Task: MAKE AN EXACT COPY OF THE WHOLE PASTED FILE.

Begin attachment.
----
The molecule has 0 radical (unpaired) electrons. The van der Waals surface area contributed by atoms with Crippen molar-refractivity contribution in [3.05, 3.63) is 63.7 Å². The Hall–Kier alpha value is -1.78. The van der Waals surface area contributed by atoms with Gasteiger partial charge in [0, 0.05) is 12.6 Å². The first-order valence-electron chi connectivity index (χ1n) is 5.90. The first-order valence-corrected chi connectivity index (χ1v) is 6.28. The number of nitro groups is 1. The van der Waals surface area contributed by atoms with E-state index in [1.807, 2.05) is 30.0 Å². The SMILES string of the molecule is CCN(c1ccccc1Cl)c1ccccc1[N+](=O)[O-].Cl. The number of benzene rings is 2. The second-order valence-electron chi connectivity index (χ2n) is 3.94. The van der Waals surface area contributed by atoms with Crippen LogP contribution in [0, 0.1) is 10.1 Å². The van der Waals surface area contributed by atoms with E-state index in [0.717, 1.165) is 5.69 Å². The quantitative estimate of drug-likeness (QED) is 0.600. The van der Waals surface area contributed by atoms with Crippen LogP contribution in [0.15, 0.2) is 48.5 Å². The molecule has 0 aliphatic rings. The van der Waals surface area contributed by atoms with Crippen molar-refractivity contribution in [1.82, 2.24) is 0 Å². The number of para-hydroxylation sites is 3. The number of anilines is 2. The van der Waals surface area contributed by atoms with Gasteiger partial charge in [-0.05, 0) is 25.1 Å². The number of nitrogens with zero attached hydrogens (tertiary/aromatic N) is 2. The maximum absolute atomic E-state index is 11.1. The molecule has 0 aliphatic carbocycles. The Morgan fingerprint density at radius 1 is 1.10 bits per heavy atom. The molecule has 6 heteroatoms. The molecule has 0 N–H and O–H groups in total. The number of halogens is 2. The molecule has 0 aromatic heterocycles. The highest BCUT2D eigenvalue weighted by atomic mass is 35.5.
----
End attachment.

The molecule has 0 radical (unpaired) electrons. The van der Waals surface area contributed by atoms with Crippen molar-refractivity contribution in [3.05, 3.63) is 63.7 Å². The Hall–Kier alpha value is -1.78. The van der Waals surface area contributed by atoms with Gasteiger partial charge in [0, 0.05) is 12.6 Å². The first-order valence-electron chi connectivity index (χ1n) is 5.90. The first-order valence-corrected chi connectivity index (χ1v) is 6.28. The number of nitro groups is 1. The van der Waals surface area contributed by atoms with E-state index in [1.807, 2.05) is 30.0 Å². The SMILES string of the molecule is CCN(c1ccccc1Cl)c1ccccc1[N+](=O)[O-].Cl. The number of benzene rings is 2. The second-order valence-electron chi connectivity index (χ2n) is 3.94. The van der Waals surface area contributed by atoms with Crippen LogP contribution in [0, 0.1) is 10.1 Å². The van der Waals surface area contributed by atoms with E-state index in [0.717, 1.165) is 5.69 Å². The quantitative estimate of drug-likeness (QED) is 0.600. The van der Waals surface area contributed by atoms with Crippen LogP contribution in [0.15, 0.2) is 48.5 Å². The molecule has 0 aliphatic rings. The van der Waals surface area contributed by atoms with Crippen molar-refractivity contribution in [1.82, 2.24) is 0 Å². The number of para-hydroxylation sites is 3. The number of anilines is 2. The van der Waals surface area contributed by atoms with Gasteiger partial charge in [-0.05, 0) is 25.1 Å². The number of nitrogens with zero attached hydrogens (tertiary/aromatic N) is 2. The maximum absolute atomic E-state index is 11.1. The molecule has 0 aliphatic carbocycles. The Morgan fingerprint density at radius 1 is 1.10 bits per heavy atom. The molecule has 6 heteroatoms. The molecule has 0 N–H and O–H groups in total. The number of halogens is 2. The molecule has 0 aromatic heterocycles. The highest BCUT2D eigenvalue weighted by atomic mass is 35.5.